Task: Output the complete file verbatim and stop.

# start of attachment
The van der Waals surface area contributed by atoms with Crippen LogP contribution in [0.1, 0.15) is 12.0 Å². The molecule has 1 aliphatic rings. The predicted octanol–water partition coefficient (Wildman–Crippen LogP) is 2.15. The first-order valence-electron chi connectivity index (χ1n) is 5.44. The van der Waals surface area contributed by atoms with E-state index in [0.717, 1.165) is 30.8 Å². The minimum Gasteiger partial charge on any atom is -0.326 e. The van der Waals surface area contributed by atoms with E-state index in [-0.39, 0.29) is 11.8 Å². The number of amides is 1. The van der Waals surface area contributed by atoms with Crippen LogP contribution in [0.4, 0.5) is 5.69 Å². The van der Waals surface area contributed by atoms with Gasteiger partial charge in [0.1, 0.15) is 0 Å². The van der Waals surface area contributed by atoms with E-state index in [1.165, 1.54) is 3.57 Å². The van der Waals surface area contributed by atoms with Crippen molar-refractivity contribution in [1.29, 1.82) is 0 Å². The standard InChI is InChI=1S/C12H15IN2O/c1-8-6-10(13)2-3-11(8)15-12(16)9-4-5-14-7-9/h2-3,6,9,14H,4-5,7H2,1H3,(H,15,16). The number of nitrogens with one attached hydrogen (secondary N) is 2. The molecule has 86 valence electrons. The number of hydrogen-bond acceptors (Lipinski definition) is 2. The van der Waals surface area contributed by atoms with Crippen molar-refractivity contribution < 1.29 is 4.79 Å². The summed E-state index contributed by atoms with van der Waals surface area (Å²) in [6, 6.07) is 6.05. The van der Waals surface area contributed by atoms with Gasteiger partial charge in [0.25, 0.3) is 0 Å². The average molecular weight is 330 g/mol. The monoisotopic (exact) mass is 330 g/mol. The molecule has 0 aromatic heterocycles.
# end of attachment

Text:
The van der Waals surface area contributed by atoms with Crippen LogP contribution in [0.1, 0.15) is 12.0 Å². The molecule has 1 aliphatic rings. The predicted octanol–water partition coefficient (Wildman–Crippen LogP) is 2.15. The first-order valence-electron chi connectivity index (χ1n) is 5.44. The van der Waals surface area contributed by atoms with E-state index in [0.717, 1.165) is 30.8 Å². The minimum Gasteiger partial charge on any atom is -0.326 e. The van der Waals surface area contributed by atoms with E-state index in [-0.39, 0.29) is 11.8 Å². The number of amides is 1. The van der Waals surface area contributed by atoms with Crippen LogP contribution in [0.4, 0.5) is 5.69 Å². The van der Waals surface area contributed by atoms with Gasteiger partial charge in [0.1, 0.15) is 0 Å². The van der Waals surface area contributed by atoms with E-state index in [1.165, 1.54) is 3.57 Å². The van der Waals surface area contributed by atoms with Crippen molar-refractivity contribution in [1.29, 1.82) is 0 Å². The standard InChI is InChI=1S/C12H15IN2O/c1-8-6-10(13)2-3-11(8)15-12(16)9-4-5-14-7-9/h2-3,6,9,14H,4-5,7H2,1H3,(H,15,16). The number of nitrogens with one attached hydrogen (secondary N) is 2. The molecule has 86 valence electrons. The number of hydrogen-bond acceptors (Lipinski definition) is 2. The van der Waals surface area contributed by atoms with Crippen molar-refractivity contribution < 1.29 is 4.79 Å². The summed E-state index contributed by atoms with van der Waals surface area (Å²) in [6, 6.07) is 6.05. The van der Waals surface area contributed by atoms with Gasteiger partial charge in [0.25, 0.3) is 0 Å². The average molecular weight is 330 g/mol. The monoisotopic (exact) mass is 330 g/mol. The molecule has 0 aromatic heterocycles.